Trump Calls for the Opposite of Trumpcare

Ian Millhiser

Ian Millhiser Senior Constitutional Policy Analyst, Think Progress

Donald Trump, in one of his first Tweets after a trip abroad that left at least one major foreign leader questioning if the United States is still a reliable ally, announced what appears to be a reversal of his White House’s stance on health care.

Trump is right that adding “more dollars to Healthcare” could be beneficial. Though the Affordable Care Act drastically reduced the percentage of Americans without health insurance, inadequate subsidies have led to high premiums and deductibles. More money could help fix this problem, making health care more affordable for people in the individual insurance market.

But the Trump administration supports legislation, which recently passed the House, that would strip health care from 23 million people by 2026. As the Congressional Budget Office explains, Trumpcare achieves this result in part by cutting federal healthcare spending by more than a trillion dollars. Among other things, these spending cuts finance hundreds of billions in tax cuts for the rich.

In a previous administration, if the president of the United States made an announcement like Trump’s health care tweet, it would be a major event. Past presidents typically vetted their policy statements through their advisers and through other stakeholders within government. And a president’s statement that they would like to see more healthcare spending would indicate that the administration as a whole now supports more healthcare spending.

Trump, however, gave an interview last month which made it clear that he doesn’t understand how Trumpcare actually works. He’s repeatedly promised to protect programs like Medicaid, though he now supports a bill that cuts $834 billion from that program. And his budget would cut Medicaid even deeper — $1.3 trillion — over the next ten years.

The most likely explanation for Trump’s tweet, in other words, isn’t that the White House is abruptly shifting position. It’s much more likely that Trump just doesn’t know what he’s talking about. Again.

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Reposted from Think Progress.

Ian Millhiser is a Senior Constitutional Policy Analyst at the Center for American Progress Action Fund and the Editor of ThinkProgress Justice. He received a B.A. in Philosophy from Kenyon College and a J.D., magna cum laude, from Duke University. Ian clerked for Judge Eric L. Clay of the United States Court of Appeals for the Sixth Circuit, and has worked as an attorney with the National Senior Citizens Law Center’s Federal Rights Project, as Assistant Director for Communications with the American Constitution Society, and as a Teach For America teacher in the Mississippi Delta. His writings have appeared in a diversity of legal and mainstream publications, including the New York Times, The Los Angeles Times, U.S. News and World Report, Slate, the Guardian, the American Prospect, the Yale Law and Policy Review and the Duke Law Journal; and he has been a guest on CNN, MSNBC, Al Jazeera English, Fox News and many radio shows.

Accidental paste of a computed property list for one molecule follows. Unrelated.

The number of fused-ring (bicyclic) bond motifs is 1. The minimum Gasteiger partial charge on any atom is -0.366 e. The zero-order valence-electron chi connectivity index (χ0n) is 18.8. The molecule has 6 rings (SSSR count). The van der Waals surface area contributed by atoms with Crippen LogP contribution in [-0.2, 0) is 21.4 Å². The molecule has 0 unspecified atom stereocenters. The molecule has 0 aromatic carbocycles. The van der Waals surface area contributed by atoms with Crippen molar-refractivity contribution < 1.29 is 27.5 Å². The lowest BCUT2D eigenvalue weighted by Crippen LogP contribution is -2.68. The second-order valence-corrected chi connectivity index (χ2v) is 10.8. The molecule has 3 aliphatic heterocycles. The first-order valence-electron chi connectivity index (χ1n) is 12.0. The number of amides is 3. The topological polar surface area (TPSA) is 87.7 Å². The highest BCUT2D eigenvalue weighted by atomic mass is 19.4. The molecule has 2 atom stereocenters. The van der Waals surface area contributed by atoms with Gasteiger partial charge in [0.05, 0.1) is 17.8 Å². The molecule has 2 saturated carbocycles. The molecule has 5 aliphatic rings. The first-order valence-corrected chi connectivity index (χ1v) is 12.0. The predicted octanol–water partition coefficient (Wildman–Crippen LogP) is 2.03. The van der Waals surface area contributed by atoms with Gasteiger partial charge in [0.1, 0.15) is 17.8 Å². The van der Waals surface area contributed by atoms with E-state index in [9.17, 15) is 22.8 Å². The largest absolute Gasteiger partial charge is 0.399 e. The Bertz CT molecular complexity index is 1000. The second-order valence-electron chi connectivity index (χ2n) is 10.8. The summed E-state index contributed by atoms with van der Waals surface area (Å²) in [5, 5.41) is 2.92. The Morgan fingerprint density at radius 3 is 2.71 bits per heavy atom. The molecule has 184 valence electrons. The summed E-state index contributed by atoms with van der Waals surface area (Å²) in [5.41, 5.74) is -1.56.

Posted In: Allied Approaches

Union Matters

Get to Know AFL-CIO's Affiliates: National Association of Letter Carriers

From the AFL-CIO

Next up in our series that takes a deeper look at each of our affiliates is the National Association of Letter Carriers.

Name of Union: National Association of Letter Carriers (NALC)

Mission: To unite fraternally all city letter carriers employed by the U.S. Postal Service for their mutual benefit; to obtain and secure rights as employees of the USPS and to strive at all times to promote the safety and the welfare of every member; to strive for the constant improvement of the Postal Service; and for other purposes. NALC is a single-craft union and is the sole collective-bargaining agent for city letter carriers.

Current Leadership of Union: Fredric V. Rolando serves as president of NALC, after being sworn in as the union's 18th president in 2009. Rolando began his career as a letter carrier in 1978 in South Miami before moving to Sarasota in 1984. He was elected president of Branch 2148 in 1988 and served in that role until 1999. In the ensuing years, he worked in various roles for NALC before winning his election as a national officer in 2002, when he was elected director of city delivery. In 2006, he won election as executive vice president. Rolando was re-elected as NALC president in 2010, 2014 and 2018.

Brian Renfroe serves as executive vice president, Lew Drass as vice president, Nicole Rhine as secretary-treasurer, Paul Barner as assistant secretary-treasurer, Christopher Jackson as director of city delivery, Manuel L. Peralta Jr. as director of safety and health, Dan Toth as director of retired members, Stephanie Stewart as director of the Health Benefit Plan and James W. “Jim” Yates as director of life insurance.

Number of Members: 291,000 active and retired letter carriers.

Members Work As: City letter carriers.

Industries Represented: The United States Postal Service.

History: In 1794, the first letter carriers were appointed by Congress as the implementation of the new U.S. Constitution was being put into effect. By the time of the Civil War, free delivery of city mail was established and letter carriers successfully concluded a campaign for the eight-hour workday in 1888. The next year, letter carriers came together in Milwaukee and the National Association of Letter Carriers was formed.

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There is Dignity in All Work

There is Dignity in All Work